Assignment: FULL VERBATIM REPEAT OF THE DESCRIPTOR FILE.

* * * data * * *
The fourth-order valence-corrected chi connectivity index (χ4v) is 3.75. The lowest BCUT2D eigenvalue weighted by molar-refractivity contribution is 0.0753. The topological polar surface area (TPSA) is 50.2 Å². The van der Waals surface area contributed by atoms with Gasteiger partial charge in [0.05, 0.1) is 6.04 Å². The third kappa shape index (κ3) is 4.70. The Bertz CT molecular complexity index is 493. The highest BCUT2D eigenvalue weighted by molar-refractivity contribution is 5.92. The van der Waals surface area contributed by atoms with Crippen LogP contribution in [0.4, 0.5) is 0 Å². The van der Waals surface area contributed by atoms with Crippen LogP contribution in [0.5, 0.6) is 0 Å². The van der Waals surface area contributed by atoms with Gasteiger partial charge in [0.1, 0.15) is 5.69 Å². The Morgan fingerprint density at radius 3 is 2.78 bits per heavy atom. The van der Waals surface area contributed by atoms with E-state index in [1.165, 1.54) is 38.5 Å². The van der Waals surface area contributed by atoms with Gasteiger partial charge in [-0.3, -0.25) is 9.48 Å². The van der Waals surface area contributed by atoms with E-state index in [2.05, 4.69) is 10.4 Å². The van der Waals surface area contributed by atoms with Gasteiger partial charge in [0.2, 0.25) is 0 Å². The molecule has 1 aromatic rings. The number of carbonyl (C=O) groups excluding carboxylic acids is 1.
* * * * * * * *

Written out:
The fourth-order valence-corrected chi connectivity index (χ4v) is 3.75. The lowest BCUT2D eigenvalue weighted by molar-refractivity contribution is 0.0753. The topological polar surface area (TPSA) is 50.2 Å². The van der Waals surface area contributed by atoms with Gasteiger partial charge in [0.05, 0.1) is 6.04 Å². The third kappa shape index (κ3) is 4.70. The Bertz CT molecular complexity index is 493. The highest BCUT2D eigenvalue weighted by molar-refractivity contribution is 5.92. The van der Waals surface area contributed by atoms with Crippen LogP contribution in [0.4, 0.5) is 0 Å². The van der Waals surface area contributed by atoms with Crippen LogP contribution in [0.5, 0.6) is 0 Å². The van der Waals surface area contributed by atoms with Gasteiger partial charge in [0.1, 0.15) is 5.69 Å². The Morgan fingerprint density at radius 3 is 2.78 bits per heavy atom. The van der Waals surface area contributed by atoms with E-state index in [1.165, 1.54) is 38.5 Å². The van der Waals surface area contributed by atoms with Gasteiger partial charge in [-0.3, -0.25) is 9.48 Å². The van der Waals surface area contributed by atoms with E-state index in [2.05, 4.69) is 10.4 Å². The van der Waals surface area contributed by atoms with Gasteiger partial charge in [0.2, 0.25) is 0 Å². The molecule has 1 aromatic rings. The number of carbonyl (C=O) groups excluding carboxylic acids is 1.